Saturday, April 19, 2008

Baby pig not safe here - restaurant: CityZen (DC)

I have a love hate relationship with DC. I hate the traffic and streets that refuse to go straight (squares may have been a good idea when horses dominated the roads, but they are terrible for regulating aggressive automobiles). I have a hard time dealing with the grumpy people stuck in traffic, whose collective grumpiness even show on their license plates, which proudly coins the essence of DC as "taxation without representation." One the other hand, I love the gazillion free museums, the sea of spring cherry blossoms around Lincoln memorial, and blue crab season near the Chesapeake bay. These were loves developed during my teenage years living in the area when I had no money to experience the finer things. Now that I have a bit more spare cash, the love side has begun to outweigh the hate side with every good meal in the capital.

CityZen provided the best bite on my recent trip in what is arguably one of the best bargain meals of the year. Tucked behind a wall on one side of the Madarin Oriental Hotel, CityZen wowed with its impressive spacial scale, but warmed with a comfortable elegance. I opt to sit at the bar, having already made up my mind to try the three course bar tasting menu.

The bar was no less impressive. In fact, the architecturally interesting band of fire behind the bar illuminated the bottle display and mesmerized me during much of the meal.
Settling in with a glass of bubbly, I nibbled on a cute mushroom fritter sent out by the chef. Nothing remarkable here, just comforting shroom flavor captured in a fluffy bite.
I went whole hog this night, literally, starting with a crispy tete de cochon. As the server so honestly and eloquently put, this was essentially head cheese deep fried with a thin coating. Since I love the porky pig and all things gelatinous, especially those from pork cheeks, I waited for this plate with great expectation. CityZen not only met my expectations, it exceeded them. The coating was crunchy, but not too thick. The head cheese held together beautifully with bits of the glistening jelly interburst throughout the cheek meat. It was lip-sticking good. Another great element of the dish was the little poached quail egg sitting on top. It had a perfectly runny yoke that ended up coating the already rich bites with an additional layer of richness. I imagine a whole chicken egg yoke would have been too rich, so the quail egg was just perfect.

Had the meal progressed directly to dessert from the rich appetizer, I would have been satisfied. But I said I went whole hog earlier, so the rest of the porky pig was still to come. Boy did it come. Behold the best bite of the evening at the top of the post, a braised shoulder of Kanagy farms shoat with russet potato gnocchi and spring peas and asparagus. I couldn't have conjured up a better dish for pork-loving me even in my dreams. All my favorite elements were present. A nice fatty cut of pork, oh yeah! And it's from a shoat, a baby pig. Sounds cruel, but I am Chinese, we eat baby things and love them. This dish reminded me of one I had at Bouchon in Vegas almost a year ago. But this version tops the Bouchon pork shoulder with the shoat tenderness factor and the very very light gnocchi. It would have been very easy to eat plates of the gnocchi without stopping. Luckily there was the rich shoat shoulder to distract me. Then of course, my favorite veggies. Nothing beats spring peas and asparagus when they are at their peak and they were here. All around, just wonderful.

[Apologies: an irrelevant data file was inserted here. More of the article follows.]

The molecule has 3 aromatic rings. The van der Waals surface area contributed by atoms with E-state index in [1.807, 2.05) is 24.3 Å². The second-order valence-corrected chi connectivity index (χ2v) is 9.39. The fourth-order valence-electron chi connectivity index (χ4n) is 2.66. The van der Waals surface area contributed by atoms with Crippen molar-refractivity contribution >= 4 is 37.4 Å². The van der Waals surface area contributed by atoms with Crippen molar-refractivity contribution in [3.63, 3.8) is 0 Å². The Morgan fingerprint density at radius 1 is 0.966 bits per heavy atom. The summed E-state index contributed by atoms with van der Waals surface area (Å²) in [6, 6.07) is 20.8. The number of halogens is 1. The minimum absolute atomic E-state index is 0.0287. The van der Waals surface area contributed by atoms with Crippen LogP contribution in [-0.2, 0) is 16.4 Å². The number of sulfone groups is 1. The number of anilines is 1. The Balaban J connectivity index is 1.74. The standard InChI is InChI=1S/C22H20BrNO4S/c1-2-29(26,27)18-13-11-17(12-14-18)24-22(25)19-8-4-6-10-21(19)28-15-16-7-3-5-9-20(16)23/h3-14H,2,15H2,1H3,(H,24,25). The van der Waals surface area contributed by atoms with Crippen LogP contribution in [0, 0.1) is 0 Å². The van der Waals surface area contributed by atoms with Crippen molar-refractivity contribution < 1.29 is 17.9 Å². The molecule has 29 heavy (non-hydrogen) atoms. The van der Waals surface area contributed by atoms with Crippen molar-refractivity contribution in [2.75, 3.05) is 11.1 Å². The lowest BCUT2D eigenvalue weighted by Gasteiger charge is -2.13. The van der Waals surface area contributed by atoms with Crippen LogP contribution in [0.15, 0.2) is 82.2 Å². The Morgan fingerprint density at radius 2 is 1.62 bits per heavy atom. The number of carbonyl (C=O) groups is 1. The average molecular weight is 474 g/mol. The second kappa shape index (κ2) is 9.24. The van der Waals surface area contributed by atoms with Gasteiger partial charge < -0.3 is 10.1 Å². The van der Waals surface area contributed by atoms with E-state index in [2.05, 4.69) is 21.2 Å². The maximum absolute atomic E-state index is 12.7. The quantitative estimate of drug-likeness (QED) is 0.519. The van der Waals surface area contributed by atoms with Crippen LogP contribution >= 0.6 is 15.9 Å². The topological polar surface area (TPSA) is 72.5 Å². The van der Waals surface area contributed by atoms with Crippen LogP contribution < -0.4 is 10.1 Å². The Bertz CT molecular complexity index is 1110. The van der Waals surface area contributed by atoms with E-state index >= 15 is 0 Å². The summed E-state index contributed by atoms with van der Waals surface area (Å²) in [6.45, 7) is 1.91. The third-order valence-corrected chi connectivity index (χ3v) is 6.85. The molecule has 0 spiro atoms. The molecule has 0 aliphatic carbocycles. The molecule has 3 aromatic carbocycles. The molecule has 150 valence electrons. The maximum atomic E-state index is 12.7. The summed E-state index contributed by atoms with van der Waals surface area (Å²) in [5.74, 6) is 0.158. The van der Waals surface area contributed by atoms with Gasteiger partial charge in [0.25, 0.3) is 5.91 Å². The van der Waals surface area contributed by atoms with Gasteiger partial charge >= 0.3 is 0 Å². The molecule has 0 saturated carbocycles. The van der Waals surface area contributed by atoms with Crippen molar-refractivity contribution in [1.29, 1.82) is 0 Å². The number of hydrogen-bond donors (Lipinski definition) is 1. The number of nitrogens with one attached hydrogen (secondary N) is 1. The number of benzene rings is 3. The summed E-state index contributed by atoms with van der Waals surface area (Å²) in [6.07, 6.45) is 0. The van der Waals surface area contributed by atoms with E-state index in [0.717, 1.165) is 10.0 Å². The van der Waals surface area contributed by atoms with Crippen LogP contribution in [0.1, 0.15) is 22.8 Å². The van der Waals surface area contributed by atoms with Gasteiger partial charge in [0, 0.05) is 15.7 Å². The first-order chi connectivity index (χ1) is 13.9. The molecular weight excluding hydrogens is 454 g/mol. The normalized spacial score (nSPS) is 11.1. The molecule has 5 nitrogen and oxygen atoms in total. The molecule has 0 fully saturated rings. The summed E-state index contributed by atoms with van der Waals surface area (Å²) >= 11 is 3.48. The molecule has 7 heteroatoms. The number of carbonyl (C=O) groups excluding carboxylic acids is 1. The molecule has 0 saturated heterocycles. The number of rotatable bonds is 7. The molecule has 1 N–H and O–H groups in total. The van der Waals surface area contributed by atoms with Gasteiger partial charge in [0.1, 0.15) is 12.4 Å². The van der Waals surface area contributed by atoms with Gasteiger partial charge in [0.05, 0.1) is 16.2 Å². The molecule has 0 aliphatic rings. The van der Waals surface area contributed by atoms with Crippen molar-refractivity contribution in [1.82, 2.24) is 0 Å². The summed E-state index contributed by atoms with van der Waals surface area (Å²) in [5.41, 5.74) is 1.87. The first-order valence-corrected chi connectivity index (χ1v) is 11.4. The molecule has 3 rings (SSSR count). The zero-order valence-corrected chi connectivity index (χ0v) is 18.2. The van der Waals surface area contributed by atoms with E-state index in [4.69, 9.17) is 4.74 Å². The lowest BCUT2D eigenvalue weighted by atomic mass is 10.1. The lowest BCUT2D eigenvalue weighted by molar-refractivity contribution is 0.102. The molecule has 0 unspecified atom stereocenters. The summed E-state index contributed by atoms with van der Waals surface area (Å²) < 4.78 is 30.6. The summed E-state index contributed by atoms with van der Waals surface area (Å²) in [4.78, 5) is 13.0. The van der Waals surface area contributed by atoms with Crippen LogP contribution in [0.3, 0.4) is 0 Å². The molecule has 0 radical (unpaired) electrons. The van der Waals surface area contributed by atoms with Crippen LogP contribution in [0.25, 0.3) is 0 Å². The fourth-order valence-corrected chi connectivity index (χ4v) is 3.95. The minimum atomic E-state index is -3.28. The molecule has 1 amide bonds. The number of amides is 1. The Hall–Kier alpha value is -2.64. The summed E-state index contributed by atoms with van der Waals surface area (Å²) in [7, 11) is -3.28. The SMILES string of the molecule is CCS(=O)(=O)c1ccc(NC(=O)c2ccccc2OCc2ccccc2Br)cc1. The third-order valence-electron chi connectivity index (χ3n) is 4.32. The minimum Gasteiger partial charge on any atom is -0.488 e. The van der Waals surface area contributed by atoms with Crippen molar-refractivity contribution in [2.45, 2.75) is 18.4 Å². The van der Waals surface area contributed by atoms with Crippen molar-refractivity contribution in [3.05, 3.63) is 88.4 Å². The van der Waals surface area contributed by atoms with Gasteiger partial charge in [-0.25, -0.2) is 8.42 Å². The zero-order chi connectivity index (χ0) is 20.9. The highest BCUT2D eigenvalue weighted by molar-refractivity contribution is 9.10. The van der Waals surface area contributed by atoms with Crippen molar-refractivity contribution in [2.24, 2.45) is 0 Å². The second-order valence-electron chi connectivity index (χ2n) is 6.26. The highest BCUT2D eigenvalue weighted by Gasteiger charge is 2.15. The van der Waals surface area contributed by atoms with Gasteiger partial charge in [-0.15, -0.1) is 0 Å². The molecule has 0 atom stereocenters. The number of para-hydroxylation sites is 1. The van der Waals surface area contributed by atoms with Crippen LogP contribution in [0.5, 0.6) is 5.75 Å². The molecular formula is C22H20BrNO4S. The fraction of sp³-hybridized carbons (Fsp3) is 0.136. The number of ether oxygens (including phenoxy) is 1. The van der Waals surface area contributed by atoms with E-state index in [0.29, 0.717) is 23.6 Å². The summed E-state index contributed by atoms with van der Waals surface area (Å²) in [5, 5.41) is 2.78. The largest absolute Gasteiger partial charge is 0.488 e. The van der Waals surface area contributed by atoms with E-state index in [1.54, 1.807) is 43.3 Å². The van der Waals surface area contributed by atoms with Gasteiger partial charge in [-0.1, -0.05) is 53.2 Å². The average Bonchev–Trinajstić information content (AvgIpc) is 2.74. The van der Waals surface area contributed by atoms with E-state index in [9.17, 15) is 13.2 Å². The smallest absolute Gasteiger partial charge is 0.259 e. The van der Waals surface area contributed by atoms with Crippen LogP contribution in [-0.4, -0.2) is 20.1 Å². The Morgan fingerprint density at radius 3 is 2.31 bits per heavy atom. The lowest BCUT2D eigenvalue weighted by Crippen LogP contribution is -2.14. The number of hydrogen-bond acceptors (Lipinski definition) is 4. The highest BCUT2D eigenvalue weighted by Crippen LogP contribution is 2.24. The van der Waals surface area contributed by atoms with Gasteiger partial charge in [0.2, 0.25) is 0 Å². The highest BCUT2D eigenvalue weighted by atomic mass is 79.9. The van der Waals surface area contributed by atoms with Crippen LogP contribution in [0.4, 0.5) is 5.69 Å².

It's not a proper end unless there was dessert, which I chose to have with a banyul. The server delivered the Pave of Valrhona chocolate sans foam to the bar then proceeded to put it on. I was very tempted to stop him, but held my tongue. Truth be told, I am a little tired of foam. It has this way of distracting from the main event without delivering much impact on its own. In this case, it made the photo come out bad, but did no other harm. It was minty and played nice with the warm chocolate. The whole combination was tasty and well executed. I just wished that Cityzen would break away from the warm Valrhona chocolate cake/tart/pave norm and do something original.

All in all, for fifty dollars, this bar tasting menu was pretty unbeatable at one of the top tables in DC.

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